• A medical history, including asking about symptoms
• A physical exam
• Thyroid tests, such as
▪︎TSH, T3, T4, and thyroid antibody blood tests
• Imaging tests, such as a thyroid scan, ultrasound, or radioactive iodine uptake test. A radioactive iodine uptake test measures how much radioactive iodine your thyroid takes up from your blood after you swallow a small amount of it.
The treatments for hyperthyroidism include –
• Antithyroid medicines, such as methimazole (Tapazole), which cause your thyroid to make less thyroid hormone. You probably need to take the medicines for 1 to 2 years.
However, if a person is pregnant, a doctor may recommend the drug propylthiouracil instead during their first trimester, as methimazole may have negative effects on the fetus. Pregnant people may switch to methimazole later in the pregnancy.
In some cases, you might need to take the medicines for several years. This is the simplest treatment, but it is often not a permanent cure.
• Beta blocker medicines, which can reduce symptoms such as tremors, rapid heartbeat, and nervousness. They work quickly and can help you feel better until other treatments take effect.
▪︎ Radioiodine therapy
It is a common and effective treatment for hyperthyroidism. It involves taking radioactive iodine by mouth as a capsule or liquid. This slowly destroys the cells of the thyroid gland that produce thyroid hormone. It does not affect other body tissues. Almost everyone who has radioactive iodine treatment later develops hypothyroidism. This is because the thyroid hormone-producing cells have been destroyed. But hypothyroidism is easier to treat and causes fewer long-term health problems than hyperthyroidism.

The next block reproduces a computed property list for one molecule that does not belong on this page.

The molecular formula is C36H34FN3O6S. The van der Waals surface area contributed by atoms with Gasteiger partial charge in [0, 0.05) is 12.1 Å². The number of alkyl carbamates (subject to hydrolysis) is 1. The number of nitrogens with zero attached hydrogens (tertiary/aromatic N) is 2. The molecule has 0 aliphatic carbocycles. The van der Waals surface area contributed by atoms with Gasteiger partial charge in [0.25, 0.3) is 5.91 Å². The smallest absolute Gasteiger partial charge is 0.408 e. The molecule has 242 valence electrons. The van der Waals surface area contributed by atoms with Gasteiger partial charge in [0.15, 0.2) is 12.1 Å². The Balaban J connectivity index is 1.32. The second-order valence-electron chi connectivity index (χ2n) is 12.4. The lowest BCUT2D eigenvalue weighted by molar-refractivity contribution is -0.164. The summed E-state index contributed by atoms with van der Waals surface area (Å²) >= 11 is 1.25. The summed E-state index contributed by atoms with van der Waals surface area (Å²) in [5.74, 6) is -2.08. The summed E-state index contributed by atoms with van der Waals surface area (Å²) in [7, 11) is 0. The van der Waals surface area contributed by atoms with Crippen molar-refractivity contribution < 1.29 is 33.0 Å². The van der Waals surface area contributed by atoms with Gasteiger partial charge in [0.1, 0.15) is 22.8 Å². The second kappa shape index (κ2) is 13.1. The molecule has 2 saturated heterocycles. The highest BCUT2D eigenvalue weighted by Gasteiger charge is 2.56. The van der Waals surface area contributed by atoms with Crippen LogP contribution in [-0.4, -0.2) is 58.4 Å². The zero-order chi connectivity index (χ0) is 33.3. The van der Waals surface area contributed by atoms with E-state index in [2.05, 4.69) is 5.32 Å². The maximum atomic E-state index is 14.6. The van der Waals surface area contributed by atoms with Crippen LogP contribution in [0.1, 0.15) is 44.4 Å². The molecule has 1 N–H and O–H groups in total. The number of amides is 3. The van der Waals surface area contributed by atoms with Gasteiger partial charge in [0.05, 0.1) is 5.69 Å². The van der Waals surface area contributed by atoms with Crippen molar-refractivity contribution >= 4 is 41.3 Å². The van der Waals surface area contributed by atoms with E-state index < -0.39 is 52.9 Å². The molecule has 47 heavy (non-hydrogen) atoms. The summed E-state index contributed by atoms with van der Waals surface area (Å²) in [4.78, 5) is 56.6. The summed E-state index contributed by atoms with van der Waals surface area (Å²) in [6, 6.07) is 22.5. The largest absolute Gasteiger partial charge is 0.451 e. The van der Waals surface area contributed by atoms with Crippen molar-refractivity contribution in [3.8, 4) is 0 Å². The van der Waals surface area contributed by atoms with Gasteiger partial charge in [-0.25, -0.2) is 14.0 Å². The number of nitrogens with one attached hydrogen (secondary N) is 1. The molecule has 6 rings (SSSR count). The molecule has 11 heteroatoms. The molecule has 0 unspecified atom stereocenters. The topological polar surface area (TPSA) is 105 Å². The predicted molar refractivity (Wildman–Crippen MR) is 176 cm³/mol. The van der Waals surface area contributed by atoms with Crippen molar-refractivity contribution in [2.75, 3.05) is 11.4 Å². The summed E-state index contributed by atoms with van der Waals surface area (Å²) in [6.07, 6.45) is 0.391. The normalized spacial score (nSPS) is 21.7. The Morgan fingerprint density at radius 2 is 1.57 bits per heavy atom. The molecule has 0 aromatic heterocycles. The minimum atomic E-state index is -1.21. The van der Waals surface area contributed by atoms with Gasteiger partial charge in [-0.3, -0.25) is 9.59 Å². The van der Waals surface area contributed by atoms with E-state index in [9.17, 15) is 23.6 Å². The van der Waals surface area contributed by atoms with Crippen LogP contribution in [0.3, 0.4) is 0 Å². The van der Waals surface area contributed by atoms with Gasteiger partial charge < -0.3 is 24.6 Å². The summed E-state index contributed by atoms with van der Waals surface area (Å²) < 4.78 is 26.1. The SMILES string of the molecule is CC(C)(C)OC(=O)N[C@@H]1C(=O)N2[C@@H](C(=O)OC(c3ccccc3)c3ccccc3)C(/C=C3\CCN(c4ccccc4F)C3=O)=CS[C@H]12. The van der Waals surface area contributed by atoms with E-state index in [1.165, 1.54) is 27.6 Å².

It is performed to remove part or most of the thyroid gland is done in rare cases. It might be an option for people with large goiters or pregnant women who cannot take antithyroid medicines. If you have all of your thyroid removed, you will need to take thyroid medicines for the rest of your life.
If you have hyperthyroidism, it’s important not to get too much iodine.
Ayurvedic Perspective –
The symptoms and precautionary measures recommended are similar to Ati Karshya in Ayurveda.
The treatment provided below intends to harmonize your body’s Pitta and Vata Doshas. General lifestyle suggestions include
• Yoga, pranayama, and meditation exercises
• Maintainance of a regular sleep schedule
• Avoidance of excessive stress and approach to detoxification
• Warm oil body massages or Abhyangam to stimulate blood flow, to benefit muscles, eliminate toxins and relax muscles
• Self-massage forms include Abhyangam, Snigdha, or Udwarthanam
▪︎ Consuming milk and dairy products (Do visit a doctor for a prescribed plan)
▪︎ Panchakarma therapies
• Panchakarma offers relief from numerous bodily ailments and also balances bodily equilibrium
☆ Beneficial Herbs
▪︎ Lemon Balm or Melissa Officinalis
• Blocks the binding of TSH that causes hyperthyroidism
• Also used to treat tachycardia, insomnia, and hyperactivity, which are symptoms of Hyperthyroidism.
▪︎ Shankhapushpi or Convolvulus Pluricaulis
• Contains liver enzymes which cure symptoms
▪︎ Amla or EmblicaOfficinalis
• It particularly controls both T3 and T4 hormonal levels
▪︎ Fenugreek or Trigonella Graceum
• Particularly effective in reducing the T3 hormonal levels
▪︎ Stone Apple or Aegle Marmelos
• Balances the hormones that are released from the thyroid glands
▪︎ Tulsi or Ocimum sanctum
• The juice of Tulsi leaves especially reduces T4 levels
▪︎ Shirish or Moringa Oleifera
• Helpful in balancing both T3 and T4 levels
For more informative articles on health related issues ,please visit our website www.santripty.com and also feel free to consult.